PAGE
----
Wesley LifeForce Conference empowers suicide prevention at a local level
The 2019 Wesley LifeForce Conference recently shed light on the increasing suicide rates of older Australians and other high-risk population groups across the nation.
Held in Hobart, the conference brought together 145 delegates including Wesley LifeForce Network representatives, Wesley LifeForce staff, key suicide prevention stakeholders and community mental health organisations to connect, share, learn and advocate for suicide prevention services within Australia’s diverse communities.
The conference had a two-fold purpose: to develop a strategy to engage high-risk communities and provide support to representatives from across the country, who work at the coalface of suicide prevention.
Speakers representing different high-risk community population groups including youth, First Nation Australians, men, culturally and linguistically diverse groups, older Australians and remote communities, shared their stories, tools and strategies they’ve implemented at the coalface. Delegates also participated in working groups to connect and build relationships across regions to look at these issues and how they can work together to better support their communities.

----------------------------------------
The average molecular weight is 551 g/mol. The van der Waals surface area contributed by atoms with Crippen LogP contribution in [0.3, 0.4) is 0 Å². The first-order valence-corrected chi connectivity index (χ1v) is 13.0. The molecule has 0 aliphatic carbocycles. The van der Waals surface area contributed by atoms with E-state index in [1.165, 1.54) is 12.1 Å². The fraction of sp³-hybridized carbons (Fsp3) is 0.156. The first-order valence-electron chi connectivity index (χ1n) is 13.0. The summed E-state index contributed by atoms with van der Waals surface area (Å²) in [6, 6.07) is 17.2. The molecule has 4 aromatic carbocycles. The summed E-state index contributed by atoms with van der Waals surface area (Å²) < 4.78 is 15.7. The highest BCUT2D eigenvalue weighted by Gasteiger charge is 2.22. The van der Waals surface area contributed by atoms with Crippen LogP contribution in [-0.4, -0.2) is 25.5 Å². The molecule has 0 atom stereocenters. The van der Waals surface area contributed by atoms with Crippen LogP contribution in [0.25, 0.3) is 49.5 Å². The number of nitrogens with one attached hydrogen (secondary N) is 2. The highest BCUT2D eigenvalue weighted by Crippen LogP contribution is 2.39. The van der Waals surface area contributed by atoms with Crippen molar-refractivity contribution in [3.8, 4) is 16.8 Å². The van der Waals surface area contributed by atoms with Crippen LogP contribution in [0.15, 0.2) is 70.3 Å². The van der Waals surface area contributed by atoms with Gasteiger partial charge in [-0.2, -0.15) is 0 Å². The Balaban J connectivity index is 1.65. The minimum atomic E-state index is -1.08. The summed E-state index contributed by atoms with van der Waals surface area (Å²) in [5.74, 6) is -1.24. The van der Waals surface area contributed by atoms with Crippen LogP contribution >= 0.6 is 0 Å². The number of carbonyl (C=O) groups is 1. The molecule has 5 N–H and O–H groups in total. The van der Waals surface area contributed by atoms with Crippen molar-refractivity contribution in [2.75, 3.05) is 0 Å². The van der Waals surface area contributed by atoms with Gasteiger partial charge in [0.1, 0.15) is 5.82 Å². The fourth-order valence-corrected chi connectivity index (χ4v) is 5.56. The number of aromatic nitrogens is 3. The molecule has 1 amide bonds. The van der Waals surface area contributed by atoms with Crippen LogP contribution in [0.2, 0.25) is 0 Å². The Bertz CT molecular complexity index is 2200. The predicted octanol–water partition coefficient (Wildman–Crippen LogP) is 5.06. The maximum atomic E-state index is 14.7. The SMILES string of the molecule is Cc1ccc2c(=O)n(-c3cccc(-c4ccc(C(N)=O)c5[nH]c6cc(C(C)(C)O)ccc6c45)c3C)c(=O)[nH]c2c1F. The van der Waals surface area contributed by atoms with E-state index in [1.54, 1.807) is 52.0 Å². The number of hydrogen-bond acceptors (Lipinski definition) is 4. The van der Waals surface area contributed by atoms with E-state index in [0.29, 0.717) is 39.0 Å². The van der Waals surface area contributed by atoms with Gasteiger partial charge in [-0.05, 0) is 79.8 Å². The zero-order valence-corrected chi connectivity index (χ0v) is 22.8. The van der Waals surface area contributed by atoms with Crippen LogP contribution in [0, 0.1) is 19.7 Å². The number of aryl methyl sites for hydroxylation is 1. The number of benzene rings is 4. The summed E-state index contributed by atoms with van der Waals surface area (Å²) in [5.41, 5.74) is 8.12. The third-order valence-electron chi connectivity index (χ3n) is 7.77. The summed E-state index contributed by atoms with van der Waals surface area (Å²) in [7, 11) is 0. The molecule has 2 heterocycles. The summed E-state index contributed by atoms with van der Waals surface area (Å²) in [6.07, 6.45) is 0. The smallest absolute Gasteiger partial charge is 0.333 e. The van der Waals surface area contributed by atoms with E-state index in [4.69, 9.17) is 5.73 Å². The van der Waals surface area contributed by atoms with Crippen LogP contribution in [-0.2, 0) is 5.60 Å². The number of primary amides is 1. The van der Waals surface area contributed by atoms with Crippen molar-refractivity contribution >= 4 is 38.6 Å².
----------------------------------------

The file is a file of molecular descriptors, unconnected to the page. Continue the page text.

“It’s about providing communities opportunities to connect with other like-minded communities around addressing suicide. What we know of working in the suicide prevention space is that communities can often feel alone in their work,” said James Bell, Group Manager, Wesley LifeForce Suicide Prevention Services.
“Our intent was for them to go back to their communities with a network, knowing they're not alone in tackling such a prominent and prevalent issue.”
The conference included a memorial service to remember those who lost their lives to suicide.
For more than ten years, the annual Wesley LifeForce Conference has been leading the way in suicide prevention by empowering local communities to act.
“Our conferences are unique and provide community members a platform to feel empowered to share their stories, key lessons learnt and discover new initiatives. Community members take back these learnings to their communities to make further change,” said James.